Most people believe that killing snakes will keep them safe. Thousands of snakes are killed every year but we still have 46,000 deaths per annum. Clearly, this slaughter isn’t working. Why? The most responsible species (spectacled cobra, common krait, Russell’s viper and saw-scaled viper) are highly adaptive and are found in higher densities in agricultural landscapes due to the high availability of food – rats and mice
The majority of crocodilian species do not pose a serious danger to people, although like any other wild animal, they will bite when provoked or surprised. A handful of species however are undoubtedly potentially dangerous and are responsible for several fatal and non-fatal attacks annually. If we objectively analyze the reasons behind these attacks, we may be able to minimize them and hopefully convince people that crocodilians are worth keeping around.
Wildlife rehabilitators help concerned people decide whether an animal truly needs help. Young birds and mammals should be returned to their families if at all possible; even well trained rehabilitators cannot replace biological parents. Rehabilitators provide instructions on how to reunite wildlife families, keeping the safety of the animals and the rescuers in mind, and they can suggest humane, long-term solutions.
Roadkills are severely underreported and severely underestimated but pose a huge threat to wildlife. Landscapes are changing so fast that it does not give resident wildlife a chance to adjust to the changes. Village access roads are being developed as tar roads, local roads are turning in to highways, various irrigation canals are coming up fragmenting habitats. All this is happening way too fast, and way too much. All this is resulting in wildlife roadkills, including vulnerable and endangered species.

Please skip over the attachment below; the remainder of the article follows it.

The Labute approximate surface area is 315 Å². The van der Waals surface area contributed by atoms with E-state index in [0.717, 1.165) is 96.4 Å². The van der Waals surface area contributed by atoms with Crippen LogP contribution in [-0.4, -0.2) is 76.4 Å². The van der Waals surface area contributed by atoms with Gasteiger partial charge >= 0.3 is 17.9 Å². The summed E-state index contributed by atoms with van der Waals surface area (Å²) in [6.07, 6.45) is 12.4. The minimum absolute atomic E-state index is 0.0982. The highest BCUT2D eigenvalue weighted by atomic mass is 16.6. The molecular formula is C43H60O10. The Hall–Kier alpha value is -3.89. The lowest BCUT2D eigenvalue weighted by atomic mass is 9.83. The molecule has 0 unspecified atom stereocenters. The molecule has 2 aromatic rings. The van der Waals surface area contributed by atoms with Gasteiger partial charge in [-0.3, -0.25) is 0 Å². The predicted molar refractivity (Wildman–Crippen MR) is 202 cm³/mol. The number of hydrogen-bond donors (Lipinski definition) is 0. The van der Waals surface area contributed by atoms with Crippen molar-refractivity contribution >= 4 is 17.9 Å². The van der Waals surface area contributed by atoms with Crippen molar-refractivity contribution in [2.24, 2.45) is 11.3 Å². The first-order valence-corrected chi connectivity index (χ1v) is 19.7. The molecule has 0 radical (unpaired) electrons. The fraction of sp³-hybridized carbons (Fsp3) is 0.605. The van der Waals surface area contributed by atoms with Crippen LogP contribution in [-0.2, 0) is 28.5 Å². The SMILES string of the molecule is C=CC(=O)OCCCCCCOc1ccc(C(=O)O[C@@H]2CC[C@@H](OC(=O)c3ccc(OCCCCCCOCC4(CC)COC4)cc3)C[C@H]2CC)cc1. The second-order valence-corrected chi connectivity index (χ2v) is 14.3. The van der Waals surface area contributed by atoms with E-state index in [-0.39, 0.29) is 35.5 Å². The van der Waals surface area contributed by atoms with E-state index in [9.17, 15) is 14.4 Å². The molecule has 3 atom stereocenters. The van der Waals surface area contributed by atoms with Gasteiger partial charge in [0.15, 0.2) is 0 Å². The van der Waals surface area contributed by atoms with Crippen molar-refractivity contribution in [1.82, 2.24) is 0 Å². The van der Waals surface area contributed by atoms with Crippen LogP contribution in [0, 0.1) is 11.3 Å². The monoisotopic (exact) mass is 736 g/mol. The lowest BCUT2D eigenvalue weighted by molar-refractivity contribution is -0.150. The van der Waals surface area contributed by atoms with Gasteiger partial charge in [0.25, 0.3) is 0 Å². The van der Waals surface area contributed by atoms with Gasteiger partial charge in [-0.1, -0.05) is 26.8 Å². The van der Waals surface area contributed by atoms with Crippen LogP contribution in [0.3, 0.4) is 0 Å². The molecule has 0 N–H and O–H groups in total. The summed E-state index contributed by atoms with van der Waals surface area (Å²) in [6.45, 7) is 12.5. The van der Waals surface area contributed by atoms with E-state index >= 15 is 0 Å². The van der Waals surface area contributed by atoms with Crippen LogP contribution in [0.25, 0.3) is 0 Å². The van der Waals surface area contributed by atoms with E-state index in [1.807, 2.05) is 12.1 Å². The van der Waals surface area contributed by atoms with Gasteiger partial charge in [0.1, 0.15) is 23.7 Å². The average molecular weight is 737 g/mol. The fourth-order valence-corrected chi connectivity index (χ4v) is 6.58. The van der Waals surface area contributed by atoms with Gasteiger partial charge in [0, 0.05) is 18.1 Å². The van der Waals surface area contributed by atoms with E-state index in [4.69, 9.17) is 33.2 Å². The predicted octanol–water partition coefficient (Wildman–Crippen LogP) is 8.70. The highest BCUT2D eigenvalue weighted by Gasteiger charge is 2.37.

We go to diverse habitats, from arid scrub forests to western ghats to mountain forests (Himalayan foothills) of Northeast India. We stay in camps and huts with the native folks. We eat local food. We explore the habitats looking for herps mostly, but we often come across other taxa. We try to experience nature in its purest form. We work in non-protected areas within biodiversity hotspots, where native people and wildlife share the habitats. It is critical to establish a sustainable coexistence model that can help the both people and wildlife.
We are a bunch of committed biologists, ecologists and wildlife enthusiasts who have come together to use our skills for the betterment of nature and help in conservation of the wildlife we love so much.
Sometimes however, we just like to explore the world, and try to understand where we fit in.
Be like us!
Conserving wildlife through research, management and education.
We want acceptance and implementation of environmental co-existence by all of us. We work on a variety of environmental issues by understanding them through research activities, applying appropriate and sustainable mitigation measures, and by engaging all stake-holders, especially the local communities. All in all, we encourage people to live a pro-environment lifestyle.
Over the years we have had the opportunity to work with several organizations and individuals engaged in tremendous efforts towards wildlife conservation. Their achievements are impressive and yet they strive to do better. They inspire us every day.
14 December 2017
NAJA Task Force volunteers in association with NGO Kartavya, Dadra & Nagar Haveli, Mumbai & Vapi conducted a massive snakebite awareness program for rural school children in Silvasa, capital of UT of Dadra and Nagar Haveli.
Over 1500 children from schools of Gujarati, Hindi, and Marathi mediums of Government Sarvottam Upper Primary School, Silvasa (Z) were part of this program.